However, the whole process by which primary cilia convey information to the rest of the cell is still not fully understood. Some scientific articles suggest that internal releases of calcium act as the “molecular currency”, while others point at ATP. However, novel research describes the lack of mechanically induced calcium signals in the cilia, thus contradicting previous findings. These incongruences on present data are partly a result of the technical difficulties to establish direct measurements from the fine structure of primary cilia: their diameter is below the resolution limit of optical microscopy, which accounts as an extra difficulty when attempting to record responses directly from these organelles.
As a milestone in the field, Dr David E. Clapham’s group, from Harvard University, performed what could be considered as the last frontier on primary cilia’s research: the first-ever direct electrophysiological recordings (a measure of the electrical activity) from primary cilia (see figure 2.B). In their experiments, they successfully recorded directly from the tip of cilia either attached or detached from the cell and observed striking differences in the population of receptors. Although extremely interesting and challenging, their research presented few limitations: suction was needed to place the cilia in the recording apparatus (the pipette) and they could not specify the recording location within the cilia.
Finally, with the research that I am presenting here 1, we managed to move one step forward by directly recording from different ciliary portions within kidney epithelial cells. To do so, we combined Scanning Ion Conductance Microscopy (SICM) with electrophysiology, which is referred as smart-patch clamping. SICM is a type of microscopy that uses a glass pipette as a probe to scan the surface of different substrates, including living cells (see figure 3.A). With the hopping variant of this method we obtained topographical images of primary cilia at a nanoscale resolution (see figure 3.B and 3.C). Once a cilium was identified, same probe was used to perform electrophysiological recordings by simply positioning the pipette at a location selected on the topographical image (see figure 3.D). Using this technology, we successfully obtained recordings from the base and the tip of cilia where we observed a differential distribution of receptors (see figure 4.A).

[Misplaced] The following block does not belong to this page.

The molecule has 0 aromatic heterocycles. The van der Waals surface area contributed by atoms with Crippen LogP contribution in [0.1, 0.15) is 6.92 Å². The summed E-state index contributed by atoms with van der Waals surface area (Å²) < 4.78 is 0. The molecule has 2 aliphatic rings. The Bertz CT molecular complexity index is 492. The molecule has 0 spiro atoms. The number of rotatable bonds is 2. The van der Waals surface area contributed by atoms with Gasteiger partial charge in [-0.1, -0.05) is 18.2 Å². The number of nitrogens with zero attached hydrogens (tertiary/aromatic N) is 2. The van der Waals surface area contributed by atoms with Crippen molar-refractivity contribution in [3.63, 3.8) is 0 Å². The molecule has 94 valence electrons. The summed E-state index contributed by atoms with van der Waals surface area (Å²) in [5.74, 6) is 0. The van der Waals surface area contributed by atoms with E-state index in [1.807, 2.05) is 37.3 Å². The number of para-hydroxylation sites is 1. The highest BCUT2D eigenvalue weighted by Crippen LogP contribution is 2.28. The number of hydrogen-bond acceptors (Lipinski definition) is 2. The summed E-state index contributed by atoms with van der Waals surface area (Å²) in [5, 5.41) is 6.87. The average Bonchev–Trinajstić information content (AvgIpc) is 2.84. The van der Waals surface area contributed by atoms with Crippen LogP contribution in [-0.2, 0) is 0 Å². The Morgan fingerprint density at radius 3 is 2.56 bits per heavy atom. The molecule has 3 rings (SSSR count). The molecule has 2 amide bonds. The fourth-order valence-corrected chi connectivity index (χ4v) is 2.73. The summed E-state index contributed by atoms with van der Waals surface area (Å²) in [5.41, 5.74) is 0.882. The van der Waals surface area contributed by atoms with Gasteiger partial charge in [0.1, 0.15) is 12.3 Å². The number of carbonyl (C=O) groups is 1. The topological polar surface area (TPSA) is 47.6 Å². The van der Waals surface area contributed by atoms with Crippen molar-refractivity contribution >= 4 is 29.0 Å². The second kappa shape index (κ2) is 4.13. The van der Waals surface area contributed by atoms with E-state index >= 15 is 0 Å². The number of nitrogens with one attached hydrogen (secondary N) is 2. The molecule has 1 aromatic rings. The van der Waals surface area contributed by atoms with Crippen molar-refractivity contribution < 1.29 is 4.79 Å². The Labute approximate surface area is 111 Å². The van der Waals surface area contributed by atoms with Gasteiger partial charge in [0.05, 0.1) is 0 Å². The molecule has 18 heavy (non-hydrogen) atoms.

Furthermore, we used this setup to do an initial characterization of mechano-sensitivity at these specific locations along the cilium: once a recording was established, we used precisely controlled displacement of the pipette, which then also dragged the patch of membrane attached to it, to assess differences in activity. Strikingly, we observe that there was a massive increase in activity induced by the displacement near the base of cilia, while the tip responded differently (see figure 4.B).
Taking all together, our experiments are the first to show local variations in the sensitivity to mechanical alterations in kidney epithelial cells by combining SICM with electrophysiology. They also show that the base of primary cilia seems to play a key role to transduce mechanical stimulations to the core of the cell. Going back to the analogy of the kite: our research points at the base of the threat, the place where the kite connects with the ground, as the key portion in which mechanical alterations are translated into meaningful signals of the movements happening in the sky. In there, the anchorage of this threat to the ground seems to generate a maximal tension, strong enough to even detect the smaller alterations happening higher up.
Moving forward, this setup could be combined with genetic strategies or with the use of specific drugs to fully characterise the channels responsible for mechanotransduction in this cell type as well as in many others. The significance of this study opens a new window in primary cilia’s research that could not have been assessed with conventional recording techniques and highlights the importance of new analytical strategies and the need to work in multidisciplinary teams if we aim to gain a full meaning of the biological world.